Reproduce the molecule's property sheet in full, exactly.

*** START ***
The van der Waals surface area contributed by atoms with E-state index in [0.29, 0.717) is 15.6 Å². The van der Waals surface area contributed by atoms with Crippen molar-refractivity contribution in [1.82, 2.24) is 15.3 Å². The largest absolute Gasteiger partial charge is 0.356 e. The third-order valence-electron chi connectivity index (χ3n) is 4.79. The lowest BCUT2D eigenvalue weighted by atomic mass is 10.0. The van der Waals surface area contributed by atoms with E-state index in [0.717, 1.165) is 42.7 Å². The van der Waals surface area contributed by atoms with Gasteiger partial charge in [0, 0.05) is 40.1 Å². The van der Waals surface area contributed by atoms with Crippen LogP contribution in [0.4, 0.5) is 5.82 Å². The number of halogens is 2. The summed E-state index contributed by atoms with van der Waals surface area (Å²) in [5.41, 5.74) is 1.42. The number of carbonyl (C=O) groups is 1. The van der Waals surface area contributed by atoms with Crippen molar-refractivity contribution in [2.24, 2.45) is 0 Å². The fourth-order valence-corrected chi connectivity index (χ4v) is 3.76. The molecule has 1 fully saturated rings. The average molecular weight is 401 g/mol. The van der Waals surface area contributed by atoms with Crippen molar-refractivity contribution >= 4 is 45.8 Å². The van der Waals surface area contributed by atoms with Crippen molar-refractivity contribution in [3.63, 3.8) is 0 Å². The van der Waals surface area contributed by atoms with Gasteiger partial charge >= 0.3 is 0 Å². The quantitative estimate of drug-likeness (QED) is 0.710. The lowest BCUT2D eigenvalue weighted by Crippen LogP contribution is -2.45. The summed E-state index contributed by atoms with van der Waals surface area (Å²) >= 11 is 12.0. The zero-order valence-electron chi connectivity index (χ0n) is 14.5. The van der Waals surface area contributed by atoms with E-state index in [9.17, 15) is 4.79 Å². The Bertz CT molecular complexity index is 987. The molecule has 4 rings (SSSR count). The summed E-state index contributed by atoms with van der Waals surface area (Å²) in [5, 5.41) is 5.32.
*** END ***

The van der Waals surface area contributed by atoms with E-state index in [0.29, 0.717) is 15.6 Å². The van der Waals surface area contributed by atoms with Crippen molar-refractivity contribution in [1.82, 2.24) is 15.3 Å². The largest absolute Gasteiger partial charge is 0.356 e. The third-order valence-electron chi connectivity index (χ3n) is 4.79. The lowest BCUT2D eigenvalue weighted by atomic mass is 10.0. The van der Waals surface area contributed by atoms with E-state index in [0.717, 1.165) is 42.7 Å². The van der Waals surface area contributed by atoms with Gasteiger partial charge in [0, 0.05) is 40.1 Å². The van der Waals surface area contributed by atoms with Crippen LogP contribution in [0.4, 0.5) is 5.82 Å². The number of halogens is 2. The summed E-state index contributed by atoms with van der Waals surface area (Å²) in [5.41, 5.74) is 1.42. The number of carbonyl (C=O) groups is 1. The van der Waals surface area contributed by atoms with Crippen molar-refractivity contribution in [2.24, 2.45) is 0 Å². The fourth-order valence-corrected chi connectivity index (χ4v) is 3.76. The molecule has 1 fully saturated rings. The average molecular weight is 401 g/mol. The van der Waals surface area contributed by atoms with Crippen molar-refractivity contribution >= 4 is 45.8 Å². The van der Waals surface area contributed by atoms with Crippen molar-refractivity contribution in [3.63, 3.8) is 0 Å². The van der Waals surface area contributed by atoms with Gasteiger partial charge >= 0.3 is 0 Å². The quantitative estimate of drug-likeness (QED) is 0.710. The lowest BCUT2D eigenvalue weighted by Crippen LogP contribution is -2.45. The summed E-state index contributed by atoms with van der Waals surface area (Å²) >= 11 is 12.0. The zero-order valence-electron chi connectivity index (χ0n) is 14.5. The van der Waals surface area contributed by atoms with E-state index in [9.17, 15) is 4.79 Å². The Bertz CT molecular complexity index is 987. The molecule has 4 rings (SSSR count). The summed E-state index contributed by atoms with van der Waals surface area (Å²) in [5, 5.41) is 5.32.